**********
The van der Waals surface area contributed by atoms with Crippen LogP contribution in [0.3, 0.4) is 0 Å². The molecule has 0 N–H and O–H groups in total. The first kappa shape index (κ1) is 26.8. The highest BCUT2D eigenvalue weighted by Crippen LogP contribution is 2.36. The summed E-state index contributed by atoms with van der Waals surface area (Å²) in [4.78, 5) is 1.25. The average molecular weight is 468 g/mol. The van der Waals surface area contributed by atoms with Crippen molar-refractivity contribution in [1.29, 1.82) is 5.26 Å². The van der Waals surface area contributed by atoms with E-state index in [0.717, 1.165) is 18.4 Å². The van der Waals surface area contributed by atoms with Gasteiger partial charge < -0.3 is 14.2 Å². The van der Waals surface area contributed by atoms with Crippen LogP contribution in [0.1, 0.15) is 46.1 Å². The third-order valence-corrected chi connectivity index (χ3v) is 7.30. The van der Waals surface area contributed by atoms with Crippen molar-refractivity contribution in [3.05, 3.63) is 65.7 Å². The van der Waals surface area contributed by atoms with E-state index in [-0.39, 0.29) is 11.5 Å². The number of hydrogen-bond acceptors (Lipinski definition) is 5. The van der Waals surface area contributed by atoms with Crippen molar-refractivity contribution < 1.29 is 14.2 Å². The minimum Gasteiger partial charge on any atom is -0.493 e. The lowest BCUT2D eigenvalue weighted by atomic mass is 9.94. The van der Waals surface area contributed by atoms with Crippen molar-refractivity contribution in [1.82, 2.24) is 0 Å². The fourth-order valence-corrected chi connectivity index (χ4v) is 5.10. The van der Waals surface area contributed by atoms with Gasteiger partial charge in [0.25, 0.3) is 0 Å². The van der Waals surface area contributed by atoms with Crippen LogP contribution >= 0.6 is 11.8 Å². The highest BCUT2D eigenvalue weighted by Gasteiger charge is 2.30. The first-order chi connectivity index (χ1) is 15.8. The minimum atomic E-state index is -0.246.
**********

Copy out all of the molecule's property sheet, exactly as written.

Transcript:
The van der Waals surface area contributed by atoms with Crippen LogP contribution in [0.3, 0.4) is 0 Å². The molecule has 0 N–H and O–H groups in total. The first kappa shape index (κ1) is 26.8. The highest BCUT2D eigenvalue weighted by Crippen LogP contribution is 2.36. The summed E-state index contributed by atoms with van der Waals surface area (Å²) in [4.78, 5) is 1.25. The average molecular weight is 468 g/mol. The van der Waals surface area contributed by atoms with Crippen molar-refractivity contribution in [1.29, 1.82) is 5.26 Å². The van der Waals surface area contributed by atoms with E-state index in [0.717, 1.165) is 18.4 Å². The van der Waals surface area contributed by atoms with Gasteiger partial charge < -0.3 is 14.2 Å². The van der Waals surface area contributed by atoms with Crippen LogP contribution in [0.1, 0.15) is 46.1 Å². The third-order valence-corrected chi connectivity index (χ3v) is 7.30. The van der Waals surface area contributed by atoms with Crippen molar-refractivity contribution in [3.05, 3.63) is 65.7 Å². The van der Waals surface area contributed by atoms with E-state index in [-0.39, 0.29) is 11.5 Å². The number of hydrogen-bond acceptors (Lipinski definition) is 5. The van der Waals surface area contributed by atoms with Crippen molar-refractivity contribution < 1.29 is 14.2 Å². The minimum Gasteiger partial charge on any atom is -0.493 e. The lowest BCUT2D eigenvalue weighted by atomic mass is 9.94. The van der Waals surface area contributed by atoms with Crippen molar-refractivity contribution in [1.82, 2.24) is 0 Å². The fourth-order valence-corrected chi connectivity index (χ4v) is 5.10. The van der Waals surface area contributed by atoms with Gasteiger partial charge in [0.25, 0.3) is 0 Å². The van der Waals surface area contributed by atoms with Crippen LogP contribution >= 0.6 is 11.8 Å². The highest BCUT2D eigenvalue weighted by Gasteiger charge is 2.30. The first-order chi connectivity index (χ1) is 15.8. The minimum atomic E-state index is -0.246.